Joan Guzman may be the world's best pound-for-pound fighter. He just hasn't had the chance to prove it yet.
For the past year and a half, the undefeated and exceptionally skilled Guzman has suffered both from the politics of boxing and his own lack of professionalism. The sport's biggest names have avoided him, but he's failed to partake in title fights due to weight and visa issues. He's had trouble catching breaks, but when things do fall in his favor, he doesn't give himself the opportunity to capitalize on the good fortune.
Last week, the WBO denied Guzman the right to challenge Tim Bradley for the 140-pound champion's belt. The fight, which had already been drawn up and signed, would have taken place on Showtime's August 1st card - an excellent forum for Guzman to display his talents. But again, Guzman's career was pushed back, sending him further away from boxing's spotlight - a place he may now never reach.
Things didn't always look this bleak for the 33-year-old Guzman. For the first ten years of his career, the Dominican was on a fast track to being one of boxing's best.
Rising through the ranks, Guzman was a hot prospect, knocking out foes at 122 pounds in both the Dominican Republic and the United States. He won his first title in just his 18th fight in 2002, and he schooled former champion Agapito Sanchez in his first defense in 2004.
In 2005, Guzman ventured north four pounds and easily outpointed energetic southpaw Terdsac Jandaeng to put himself in the mandatory position to challenge exciting Scottishman Scott Harrison for the WBO featherweight title. The potential matchup had die-hard fight fans drooling at the mouth, as one of the sport's purest boxers in Guzman would go against a hard-hitting brawler in Harrison, who had been champion for over two years. But the bout never happened, as Harrison pulled out, citing teeth problems.
So without a fight, Guzman inked with the rapidly rising Golden Boy Promotions, who matched him up with rugged 135 pounder Javier Jauregui on the undercard of Oscar De La Hoya-Ricardo Mayorga. Despite moving up nine pounds in weight, Guzman boxed circles around his Mexican opponent, winning a near-shutout decision on a huge platform.
The win set up a bout with talented 130-pound champion Jorge Rodrigo Barrios on the undercard of Marco Antonio Barerra-Rocky Juarez. Guzman again shined, using his fast hands and defensive prowess to take a split-decision win for his second title in as many weight classes.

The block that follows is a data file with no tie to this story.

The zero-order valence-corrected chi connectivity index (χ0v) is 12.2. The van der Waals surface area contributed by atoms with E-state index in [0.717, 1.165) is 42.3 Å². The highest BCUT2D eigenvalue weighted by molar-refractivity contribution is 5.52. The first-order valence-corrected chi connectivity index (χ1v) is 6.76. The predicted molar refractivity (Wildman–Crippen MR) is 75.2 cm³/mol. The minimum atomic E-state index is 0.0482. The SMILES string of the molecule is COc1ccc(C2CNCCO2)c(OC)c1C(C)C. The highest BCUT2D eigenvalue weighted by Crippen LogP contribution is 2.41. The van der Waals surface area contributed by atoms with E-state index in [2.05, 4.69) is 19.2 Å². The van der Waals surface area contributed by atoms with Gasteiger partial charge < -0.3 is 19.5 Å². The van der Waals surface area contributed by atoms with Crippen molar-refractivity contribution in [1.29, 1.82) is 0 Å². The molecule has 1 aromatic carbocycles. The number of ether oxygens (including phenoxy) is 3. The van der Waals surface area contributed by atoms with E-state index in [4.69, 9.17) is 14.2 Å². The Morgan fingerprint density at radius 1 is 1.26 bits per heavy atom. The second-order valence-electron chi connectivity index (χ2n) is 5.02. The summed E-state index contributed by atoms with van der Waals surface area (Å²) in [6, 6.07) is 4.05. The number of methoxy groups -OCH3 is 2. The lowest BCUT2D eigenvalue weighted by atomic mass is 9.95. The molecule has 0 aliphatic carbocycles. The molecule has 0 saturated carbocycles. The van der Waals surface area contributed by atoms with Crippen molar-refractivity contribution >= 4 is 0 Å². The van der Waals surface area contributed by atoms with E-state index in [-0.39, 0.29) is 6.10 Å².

In 2007, Guzman took on his toughest challenge to date in Mexican Humberto Soto. At the time, Soto was considered one of the sport's most dangerous fighters; ESPN.com's Dan Rafael even said Soto could beat superstar Manny Pacquiao. But Guzman outclassed the rugged Soto over 12 one-sided rounds. Soto, who had tore through his previous 22 opponents, didn't have any answers for the quick and skilled Guzman, who was finally finding his way onto pound-for-pound lists.
But after the Soto win, Guzman started shooting himself in the foot. He failed to secure a visa in time to fight champion Alex Arthur last spring, and he weighed three-and-a-half pounds over the lightweight limit the day before his bout with champion Nate Campbell last fall. Both fights were called off because of Guzman's conduct.
And now that the WBO has denied Guzman another title opportunity, the super-skilled fighter's opportunities are limited. Pacquiao and Juan Manuel Marquez, who have conveniently kept away from Guzman, have moved on to bigger and better things, and Campbell may very well get the title fight with Bradley that Guzman was denied. The rest of the 140-pound division is rather weak, and it's doubtful that Guzman will land another big fight at 135 pounds, considering he couldn't make the weight against Campbell.
It's a shame that Guzman has yet to fulfill his potential because he could very well be the best boxer in the world. But it's difficult to pity a pug whose lack of preparation for title fights results in missed opportunities.
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